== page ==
The God of Small Things Arundhati Roy 2011-07-27 The beloved debut novel about an affluent Indian family forever changed by one fateful day in 1969, from the author of The Ministry of Utmost Happiness NEW YORK TIMES BESTSELLER • MAN BOOKER PRIZE WINNER Compared favorably to the works of Faulkner and Dickens, Arundhati Roy’s modern classic is equal parts powerful family saga, forbidden love story, and piercing political drama. The seven-year-old twins Estha and Rahel see their world shaken irrevocably by the arrival of their beautiful young cousin, Sophie. It is an event that will lead to an illicit liaison and tragedies accidental and intentional, exposing “big things [that] lurk unsaid” in a country drifting dangerously toward unrest. Lush, lyrical, and unnerving, The God of Small Things is an award-winning landmark that started for its author an esteemed career of fiction and political commentary that continues unabated.
The Art of Being Human Michael Wesch 2018-08-07 Anthropology is the study of all humans in all times in all places. But it is so much more than that. "Anthropology requires strength, valor, and courage," Nancy Scheper-Hughes noted. "Pierre Bourdieu called anthropology a combat sport, an extreme sport as well as a tough and rigorous discipline. ... It teaches students not to be afraid of getting one's hands dirty, to get down in the dirt, and to commit yourself, body and mind. Susan Sontag called anthropology a "heroic" profession." What is the payoff for this heroic journey? You will find ideas that can carry you across rivers of doubt and over mountains of fear to find the the light and life of places forgotten. Real anthropology cannot be contained in a book. You have to go out and feel the world's jagged edges, wipe its dust from your brow, and at times, leave your blood in its soil. In this unique book, Dr. Michael Wesch shares many of his own adventures of being an anthropologist and what the science of human beings can tell us about the art of being human. This special first draft edition is a loose framework for more and more complete future chapters and writings. It serves as a companion to anth101.com, a free and open resource for instructors of cultural anthropology. This 2018 text is a revision of the "first draft edition" from 2017 and includes 7 new chapters.
Edible Insects Arnold van Huis 2013 Edible insects have always been a part of human diets, but in some societies there remains a degree of disdain and disgust for their consumption. Insects offer a significant opportunity to merge traditional knowledge and modern science to improve human food security worldwide. This publication describes the contribution of insects to food security and examines future prospects for raising insects at a commercial scale to improve food and feed production, diversify diets, and support livelihoods in both developing and developed countries. Edible insects are a promising alternative to the conventional production of meat, either for direct human consumption or for indirect use as feedstock. This publication will boost awareness of the many valuable roles that insects play in sustaining nature and human life, and it will stimulate debate on the expansion of the use of insects as food and feed.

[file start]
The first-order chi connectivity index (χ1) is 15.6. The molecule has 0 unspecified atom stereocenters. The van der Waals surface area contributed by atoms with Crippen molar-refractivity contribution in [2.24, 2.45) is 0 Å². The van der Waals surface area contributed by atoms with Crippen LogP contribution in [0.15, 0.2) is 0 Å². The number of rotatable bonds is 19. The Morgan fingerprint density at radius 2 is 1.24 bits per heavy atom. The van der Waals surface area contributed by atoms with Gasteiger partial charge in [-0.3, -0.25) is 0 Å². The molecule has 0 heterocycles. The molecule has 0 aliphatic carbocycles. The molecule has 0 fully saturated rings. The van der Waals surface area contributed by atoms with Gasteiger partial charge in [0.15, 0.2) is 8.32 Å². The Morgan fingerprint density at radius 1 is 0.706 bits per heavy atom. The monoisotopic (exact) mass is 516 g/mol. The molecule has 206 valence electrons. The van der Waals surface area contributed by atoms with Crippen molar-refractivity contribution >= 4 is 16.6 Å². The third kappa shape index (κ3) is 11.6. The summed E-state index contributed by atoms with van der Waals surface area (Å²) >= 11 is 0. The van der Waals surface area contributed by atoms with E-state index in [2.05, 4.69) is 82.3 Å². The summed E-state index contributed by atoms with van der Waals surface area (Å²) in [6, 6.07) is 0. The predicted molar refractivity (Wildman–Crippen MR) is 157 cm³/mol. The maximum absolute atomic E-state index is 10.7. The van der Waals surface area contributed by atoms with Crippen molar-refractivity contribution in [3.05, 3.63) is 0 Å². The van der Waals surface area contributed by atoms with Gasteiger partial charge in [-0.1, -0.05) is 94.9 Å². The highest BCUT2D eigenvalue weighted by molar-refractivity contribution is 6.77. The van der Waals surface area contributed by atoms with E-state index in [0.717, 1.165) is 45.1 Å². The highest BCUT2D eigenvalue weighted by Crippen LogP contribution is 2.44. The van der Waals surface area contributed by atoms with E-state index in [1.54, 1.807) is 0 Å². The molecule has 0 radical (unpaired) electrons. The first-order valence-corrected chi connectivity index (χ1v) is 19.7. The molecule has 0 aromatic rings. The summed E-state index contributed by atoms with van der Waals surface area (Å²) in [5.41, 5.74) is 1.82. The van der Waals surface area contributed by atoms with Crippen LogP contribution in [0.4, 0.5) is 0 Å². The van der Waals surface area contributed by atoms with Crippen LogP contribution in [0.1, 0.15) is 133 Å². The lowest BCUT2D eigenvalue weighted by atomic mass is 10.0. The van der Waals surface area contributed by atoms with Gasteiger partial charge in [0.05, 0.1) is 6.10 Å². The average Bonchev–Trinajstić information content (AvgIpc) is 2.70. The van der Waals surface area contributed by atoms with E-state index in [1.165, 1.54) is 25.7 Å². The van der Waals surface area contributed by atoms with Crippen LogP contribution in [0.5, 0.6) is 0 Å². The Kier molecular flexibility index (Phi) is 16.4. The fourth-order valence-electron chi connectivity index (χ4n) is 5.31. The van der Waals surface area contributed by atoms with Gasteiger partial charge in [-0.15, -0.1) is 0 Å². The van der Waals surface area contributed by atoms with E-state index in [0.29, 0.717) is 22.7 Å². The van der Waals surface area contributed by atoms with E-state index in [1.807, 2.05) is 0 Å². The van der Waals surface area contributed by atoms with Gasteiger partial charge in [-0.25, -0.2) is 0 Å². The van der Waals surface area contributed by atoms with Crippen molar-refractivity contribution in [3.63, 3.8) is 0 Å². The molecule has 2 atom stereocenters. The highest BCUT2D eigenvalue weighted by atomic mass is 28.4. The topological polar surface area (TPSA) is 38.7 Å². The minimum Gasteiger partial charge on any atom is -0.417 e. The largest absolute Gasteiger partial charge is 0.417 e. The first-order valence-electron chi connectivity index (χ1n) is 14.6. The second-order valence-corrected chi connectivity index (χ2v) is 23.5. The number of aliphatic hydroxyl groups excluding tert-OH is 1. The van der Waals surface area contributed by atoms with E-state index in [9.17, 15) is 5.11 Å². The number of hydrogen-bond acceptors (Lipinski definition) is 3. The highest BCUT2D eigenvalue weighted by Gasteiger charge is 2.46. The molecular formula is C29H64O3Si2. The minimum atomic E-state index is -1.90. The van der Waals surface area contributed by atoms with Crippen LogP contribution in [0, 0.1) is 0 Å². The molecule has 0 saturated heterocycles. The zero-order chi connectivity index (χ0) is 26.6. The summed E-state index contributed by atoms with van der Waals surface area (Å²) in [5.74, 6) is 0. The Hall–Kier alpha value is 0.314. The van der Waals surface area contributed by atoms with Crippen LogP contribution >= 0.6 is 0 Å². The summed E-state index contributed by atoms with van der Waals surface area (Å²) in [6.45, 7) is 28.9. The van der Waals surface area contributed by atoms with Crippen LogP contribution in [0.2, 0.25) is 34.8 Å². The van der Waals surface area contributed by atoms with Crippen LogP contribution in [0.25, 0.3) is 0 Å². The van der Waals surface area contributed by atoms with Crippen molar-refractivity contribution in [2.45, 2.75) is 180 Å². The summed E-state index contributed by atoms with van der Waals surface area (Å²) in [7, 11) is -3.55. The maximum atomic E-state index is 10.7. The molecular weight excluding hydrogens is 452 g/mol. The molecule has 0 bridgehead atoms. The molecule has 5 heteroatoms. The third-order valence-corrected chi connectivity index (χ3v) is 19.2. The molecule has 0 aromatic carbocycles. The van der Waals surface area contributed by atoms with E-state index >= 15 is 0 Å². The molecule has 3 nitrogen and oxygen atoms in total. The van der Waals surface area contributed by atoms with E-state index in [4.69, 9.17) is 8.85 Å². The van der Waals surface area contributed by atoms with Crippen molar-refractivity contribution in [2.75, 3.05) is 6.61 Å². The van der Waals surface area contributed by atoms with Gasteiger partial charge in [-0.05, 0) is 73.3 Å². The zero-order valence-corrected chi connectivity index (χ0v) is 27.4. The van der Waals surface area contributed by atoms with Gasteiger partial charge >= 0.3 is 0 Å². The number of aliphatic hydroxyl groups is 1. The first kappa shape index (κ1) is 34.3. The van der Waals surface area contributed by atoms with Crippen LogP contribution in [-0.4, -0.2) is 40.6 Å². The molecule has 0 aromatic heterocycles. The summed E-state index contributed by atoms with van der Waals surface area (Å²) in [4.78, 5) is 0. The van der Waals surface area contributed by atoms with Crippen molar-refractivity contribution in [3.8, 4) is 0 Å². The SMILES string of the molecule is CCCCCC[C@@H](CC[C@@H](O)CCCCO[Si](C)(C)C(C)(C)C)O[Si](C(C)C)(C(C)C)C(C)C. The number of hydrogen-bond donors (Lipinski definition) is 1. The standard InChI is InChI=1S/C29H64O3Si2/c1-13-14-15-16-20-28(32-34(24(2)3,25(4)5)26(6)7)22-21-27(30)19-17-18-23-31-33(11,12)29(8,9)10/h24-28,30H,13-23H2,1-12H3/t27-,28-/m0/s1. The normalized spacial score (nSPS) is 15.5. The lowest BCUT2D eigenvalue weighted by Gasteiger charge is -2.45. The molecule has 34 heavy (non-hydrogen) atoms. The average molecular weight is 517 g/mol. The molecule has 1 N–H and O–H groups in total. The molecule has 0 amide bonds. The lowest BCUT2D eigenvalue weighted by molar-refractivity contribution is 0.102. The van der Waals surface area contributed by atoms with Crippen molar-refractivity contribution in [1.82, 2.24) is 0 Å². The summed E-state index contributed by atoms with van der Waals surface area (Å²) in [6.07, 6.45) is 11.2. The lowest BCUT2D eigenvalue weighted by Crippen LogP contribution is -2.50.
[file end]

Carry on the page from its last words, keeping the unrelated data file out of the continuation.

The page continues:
Indianapolis Monthly 2001-12 Indianapolis Monthly is the Circle City’s essential chronicle and guide, an indispensable authority on what’s new and what’s news. Through coverage of politics, crime, dining, style, business, sports, and arts and entertainment, each issue offers compelling narrative stories and lively, urbane coverage of Indy’s cultural landscape.
Arrested Development Running Press 2013-10-29 And now the story of a wealthy family who lost everything, and the one son who had no choice but to keep them all together . . . It's Arrested Development. Full of the most memorable quotes and images from some of the best moments from the original three seasons of the show, Arrested Development: And That's Why . . . You Always Leave a Note offers valuable life lessons and wisdom from Michael, G.O.B., Lucille, George Sr., Lindsay, George Michael, Tobias, and the rest of the Bluth gang with chapters including: Family First, Huge Mistakes, Parental Guidance, Risky Business, and more. Relive all your favorite Arrested Development moments with this must-have companion to the ground-breaking comedy series.
The Glass Castle Jeannette Walls 2006-01-02 Journalist Walls grew up with parents whose ideals and stubborn nonconformity were their curse and their salvation. Rex and Rose Mary and their four children lived like nomads, moving among Southwest desert towns, camping in the mountains. Rex was a charismatic, brilliant man who, when sober, captured his children's imagination, teaching them how to embrace life fearlessly. Rose Mary painted and wrote and couldn't stand the responsibility of providing for her family. When the money ran out, the Walls retreated to the dismal West Virginia mining town Rex had tried to escape. As the dysfunction escalated, the children had to fend for themselves, supporting one another as they found the resources and will to leave home. Yet Walls describes her parents with deep affection in this tale of unconditional love in a family that, despite its profound flaws, gave her the fiery determination to carve out a successful life. -- From publisher description.
Fast Food Nation Eric Schlosser 2012 Explores the homogenization of American culture and the impact of the fast food industry on modern-day health, economy, politics, popular culture, entertainment, and food production.